SSI 2012

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Jason Victor Serinus  |  Mar 19, 2012  |  5 comments
The magic numbers, for Salon Son et Image, are 25, 100, and 10,000. Canada's first and largest high-end audio show, whose 25th-anniversary show arrives March 23–25 (press day March 22) in downtown Montreal's Hilton Bonaventure, expects to set a new attendance record as up to 10,000 visitors explore 100 exhibit rooms.
Robert Deutsch  |  Mar 23, 2012  |  0 comments
With the title of Director, Sarah Tremblay is Michel Plante's partner in the SSI enterprise.
Robert Deutsch  |  Mar 23, 2012  |  0 comments
I know that Sennheiser has an ever-expanding line of wireless headphones, and I've seen these at CES. Something I haven't seen before, was a package labeled Duo Cinema. This is a kit that includes two sets of HDR 170 wireless headphones and a base unit, for $599.95. These are intended to be used for home theater; the base unit can accommodate two more sets of headphones. The Duo Cinema package is available only in Canada—so no wonder I didn't see it at CES. It's shown here by Nadine Girard- Business Director, Retail Strategy of Sennheiser Canada.
Robert Deutsch  |  Mar 23, 2012  |  0 comments
Seen at the party: Monitor Audio's Sheldon Ginn, winner of the Chris Pine Lookalike Contest.
Robert Deutsch  |  Mar 26, 2012  |  3 comments
This year's SSI included a Canada Pavilion exhibit, honoring Canadian manufacturers of audio products. One of these was Simaudio. This was my first chance to get a close look at the Signature version of their 600i 125Wpc integrated amp. It's $14,200 in ultra-shiny gold finish that's a photographer's nightmare. I mentioned to Simaudio's Lionel Goodfield my difficulty in getting a decent photo of the 600i Signature, and he said that it took their professional product photographer several hours of fiddling with various lighting accessories to get a product picture that they could use. That made me feel better.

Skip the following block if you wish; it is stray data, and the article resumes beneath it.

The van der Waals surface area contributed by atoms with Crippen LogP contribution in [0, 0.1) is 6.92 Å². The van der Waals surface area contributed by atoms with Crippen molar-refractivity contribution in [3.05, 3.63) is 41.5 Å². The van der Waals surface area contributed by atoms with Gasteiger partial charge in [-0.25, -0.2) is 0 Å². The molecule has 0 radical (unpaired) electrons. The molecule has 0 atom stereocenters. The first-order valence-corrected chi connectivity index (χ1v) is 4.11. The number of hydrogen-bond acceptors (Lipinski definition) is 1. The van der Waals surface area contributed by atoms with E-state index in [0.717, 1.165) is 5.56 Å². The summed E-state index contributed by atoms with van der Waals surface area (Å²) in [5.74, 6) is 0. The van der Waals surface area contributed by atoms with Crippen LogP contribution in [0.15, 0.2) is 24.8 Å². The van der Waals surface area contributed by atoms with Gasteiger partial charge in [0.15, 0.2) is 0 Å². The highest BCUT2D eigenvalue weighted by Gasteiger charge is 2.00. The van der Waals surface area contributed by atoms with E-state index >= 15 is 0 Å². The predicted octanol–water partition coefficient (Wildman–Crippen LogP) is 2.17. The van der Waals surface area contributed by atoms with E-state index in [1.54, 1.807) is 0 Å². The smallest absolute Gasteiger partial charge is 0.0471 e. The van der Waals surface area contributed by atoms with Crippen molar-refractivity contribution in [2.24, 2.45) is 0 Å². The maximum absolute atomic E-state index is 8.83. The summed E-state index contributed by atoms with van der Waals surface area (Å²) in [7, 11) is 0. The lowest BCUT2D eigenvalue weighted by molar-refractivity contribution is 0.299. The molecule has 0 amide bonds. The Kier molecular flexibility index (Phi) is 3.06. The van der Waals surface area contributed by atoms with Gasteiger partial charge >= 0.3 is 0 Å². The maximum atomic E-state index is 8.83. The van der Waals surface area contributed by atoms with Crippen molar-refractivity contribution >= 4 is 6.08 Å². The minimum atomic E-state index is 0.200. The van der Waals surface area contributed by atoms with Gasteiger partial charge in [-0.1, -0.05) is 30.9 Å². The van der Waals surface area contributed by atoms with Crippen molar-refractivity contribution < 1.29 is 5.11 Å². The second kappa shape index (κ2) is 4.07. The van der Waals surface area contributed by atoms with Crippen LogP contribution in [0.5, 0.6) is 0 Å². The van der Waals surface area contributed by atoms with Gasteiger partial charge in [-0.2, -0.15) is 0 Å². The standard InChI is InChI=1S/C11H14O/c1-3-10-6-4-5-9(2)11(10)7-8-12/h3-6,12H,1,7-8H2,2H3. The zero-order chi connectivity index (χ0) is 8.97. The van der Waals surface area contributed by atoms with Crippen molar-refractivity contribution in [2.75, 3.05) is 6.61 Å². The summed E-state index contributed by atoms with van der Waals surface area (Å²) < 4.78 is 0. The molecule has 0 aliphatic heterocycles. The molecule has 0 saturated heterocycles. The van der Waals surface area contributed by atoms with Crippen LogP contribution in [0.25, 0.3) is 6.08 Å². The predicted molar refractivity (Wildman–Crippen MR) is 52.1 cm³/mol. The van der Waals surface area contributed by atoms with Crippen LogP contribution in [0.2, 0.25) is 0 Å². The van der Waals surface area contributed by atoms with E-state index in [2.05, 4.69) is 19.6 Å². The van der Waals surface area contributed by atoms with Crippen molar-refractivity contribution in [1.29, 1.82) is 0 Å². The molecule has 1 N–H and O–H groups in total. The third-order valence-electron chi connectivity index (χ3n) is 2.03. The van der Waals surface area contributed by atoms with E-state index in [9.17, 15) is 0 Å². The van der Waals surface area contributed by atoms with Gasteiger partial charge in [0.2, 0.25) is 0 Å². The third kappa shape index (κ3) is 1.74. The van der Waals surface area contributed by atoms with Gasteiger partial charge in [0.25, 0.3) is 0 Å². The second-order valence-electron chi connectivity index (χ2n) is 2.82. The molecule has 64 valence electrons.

Art Dudley  |  Mar 24, 2012  |  0 comments
Loudspeaker specialists Magico were on hand with their recent Q3 ($38,950/pair), which boasts a 90dB sensitivity rating and 5 ohm nominal impedance: not quite SET territory, but easily the California firm's most sensitive speaker yet. Magico rep and fellow bluegrass fan Irv Gross put the Q3 through its paces for me; I was impressed with its speed, scale, drama, and sheer grip—not only in the lowest frequencies but all the way up through its well fleshed-out treble range.
Art Dudley  |  Mar 24, 2012  |  0 comments
I was delighted by the sound being made by Montreal dealer Audiophonie—partly, I admit, because they were demonstrating an all-new version of the venerable Spendor SP100, now in R2 form ($11,900/pair), an earlier version of which I owned and loved for years. Its tone, touch, spatial presentation, and vibe were all just about perfect. I will beg—yes, beg—for the opportunity to write about the Spendor in the months to come.
Robert Deutsch  |  Mar 24, 2012  |  0 comments
Two venerable British makes—who share a North American distributor and neither one content to rest on their laurels—teamed up at SSI 2012, the Tannoy Definition DC8T ($6200/pair) being combined with the Linn Akurate DSM digital streamer ($9200) and Linn Akurate 2200 integrated amp ($6000) to produce a very clean, dynamic sound.
Robert Deutsch  |  Mar 24, 2012  |  0 comments
After having been at the show for some time, I received an email from John Marks, fellow Stereophile scribe, urging me—and Art Dudley, who got the same email—to try to listen to the Bricasti DAC that John Atkinson reviewed in February, which he said was adding five minimum-phase filters, as well as offering an optional asynchronous USB input. As it happened, I read the email just as I was walking by the Bricasti room, and I took this to be a sign that I should follow JM's recommendation.